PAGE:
Influential actor Robin Williams died by suicide in 2014 while battling Lewy body dementia. He is still remembered for his legendary performances, banking over a hundred acting credits during his lifetime.
A legendary career
Williams was first discovered for playing the role of “Mork, from Ork,” an extraterrestrial from the planet Ork, in a “Happy Days” episode from 1974. The role led to the highly rated spinoff “Mork & Mindy,” which aired on ABC between 1978 to 1982. Williams was known to go off script often while filming and eventually, the producers started deliberately leaving gaps in the scripts, giving him room to improvise. “Mork can go off here,” the page would say, according to IMDb.
Meanwhile, he was also working on his debut feature film, starring in the 1980 film “Popeye.” After that, his career officially took off. Williams won 65 of 85 award nominations — including the Oscars, Emmys and Golden Globes.
Robin Williams’ death
Williams’ work has had cultural impact, inspiring young actors and viewers alike.
He was found dead in his home in Paradise Cay, California. Williams struggled with alcohol and drug addiction as he grappled with his declining mental health.
The late actor is survived by his wife Susan Schneider Williams, and his three children — Zelda, Zachary and Cody.
July 21 would have been Williams’ 71st birthday. The Deseret News has compiled a list of the best of Williams’ work to mark the occasion.
1. ‘Good Morning, Vietnam’ (1987)
Only seven years after his debut in film, Williams received an Oscar nomination for this war comedy. He played Adrian Cronauer, a disc jockey in the Vietnam War era, loosely based on the real-life story of an army vet.
“The film is all Williams; he has a field day with this character and this country and this period in history, with all its horror — and comedy,” wrote Cathy Burke for United Press International.
2. ‘Dead Poets Society’ (1989)
As a cult classic, this garnered Williams his second Oscar nomination. The actor played the role of a young English teacher at a strict all-boys prep school, taking the liberty of improvising about 15% of his dialogue.
“That was the scene where I was supposed to read a poem in front of the class and it was the first time in my life that I ever experienced the thrill of acting and the thrill of losing yourself,” said Ethan Hawke, who plays a student in the movie.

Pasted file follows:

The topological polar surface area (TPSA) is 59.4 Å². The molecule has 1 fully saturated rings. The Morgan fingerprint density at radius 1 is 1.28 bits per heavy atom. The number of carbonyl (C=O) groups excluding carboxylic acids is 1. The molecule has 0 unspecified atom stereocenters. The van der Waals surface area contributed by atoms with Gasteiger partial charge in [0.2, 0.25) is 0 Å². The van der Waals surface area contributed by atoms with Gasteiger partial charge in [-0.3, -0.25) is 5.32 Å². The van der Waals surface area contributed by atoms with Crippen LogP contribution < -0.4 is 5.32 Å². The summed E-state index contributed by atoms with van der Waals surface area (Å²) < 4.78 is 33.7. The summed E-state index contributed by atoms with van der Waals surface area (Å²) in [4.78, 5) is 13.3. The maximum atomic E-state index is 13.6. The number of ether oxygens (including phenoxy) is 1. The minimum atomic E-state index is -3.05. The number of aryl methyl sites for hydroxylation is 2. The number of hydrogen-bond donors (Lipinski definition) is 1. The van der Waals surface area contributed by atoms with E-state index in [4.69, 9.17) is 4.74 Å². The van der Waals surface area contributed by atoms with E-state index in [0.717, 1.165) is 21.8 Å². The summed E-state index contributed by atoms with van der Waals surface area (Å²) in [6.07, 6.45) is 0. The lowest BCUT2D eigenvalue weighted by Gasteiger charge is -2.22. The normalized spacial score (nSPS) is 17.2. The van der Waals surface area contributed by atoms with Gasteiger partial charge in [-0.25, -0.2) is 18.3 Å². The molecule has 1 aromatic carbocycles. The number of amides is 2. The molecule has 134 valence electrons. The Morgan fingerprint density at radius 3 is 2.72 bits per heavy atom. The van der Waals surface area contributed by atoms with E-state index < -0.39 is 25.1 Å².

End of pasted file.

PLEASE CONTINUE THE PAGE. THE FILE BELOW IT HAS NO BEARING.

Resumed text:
“There’s this whole thing in the public that acting is this huge celebration of the personality and the ego, of course, and the irony is that whenever it’s any good, it’s devoid of ego. It’s a high that I’ve chased my whole life since that day with Robin. It’s this way of losing yourself, where you lose yourself inside a story, a story that’s in service of something way beyond you. And I felt that in ‘Dead Poets Society.’”
3. ‘Aladdin’ (1992)
A solid 95% critic rating on Rotten Tomatoes is a testament to this movie’s success. In it, Williams voiced Genie, a role that allowed him free rein, morphing into anything from a “piano-lounge emcee to TV game-show host,” according to Maclean’s Magazine.
Scott Weinger, who was a teenager when he voiced Aladdin in the film, was starstruck by Williams, finding his energy dizzying, as he told Deseret News’ Lottie Johnson.
“I got to be in the little sound studio with him and watch him do his performance. I’ll never forget it,” he said. “There wasn’t a single take we did that was ever the same. … I guess (during) one of his takes, I was worn down by his imagination, … and he was so funny, that I literally fell down.”
4. ‘Good Will Hunting’ (1997)
Williams earned his only Oscar for the role of Sean Maguire, Will Hunting’s therapist, in “Good Will Hunting.” Although known for his comedy, this movie allowed him to show off a more serious side. The movie has a Rotten Tomatoes critic score of 96%.
“With only tiny hints of humor, Williams offers here a performance that is often tender, frequently intense and perhaps the truth underneath much of his comedy,” said The Independent Critic.
5. ‘Happy Feet’ (2006)
Voicing a few different characters, Williams “matches the high bar he set during the ’90s,” said Slash Film writer Scott Thomas.
“Oh man, it is a blast and he is so much fun because he just lets you rip,” Williams said about the film’s director, producer and co-writer, George Miller. “He put me in a room with all these Latino comics and it has been so much fun. I play about four different characters: An Argentinean penguin, a big Emperor penguin, and a sea lion, amongst others.”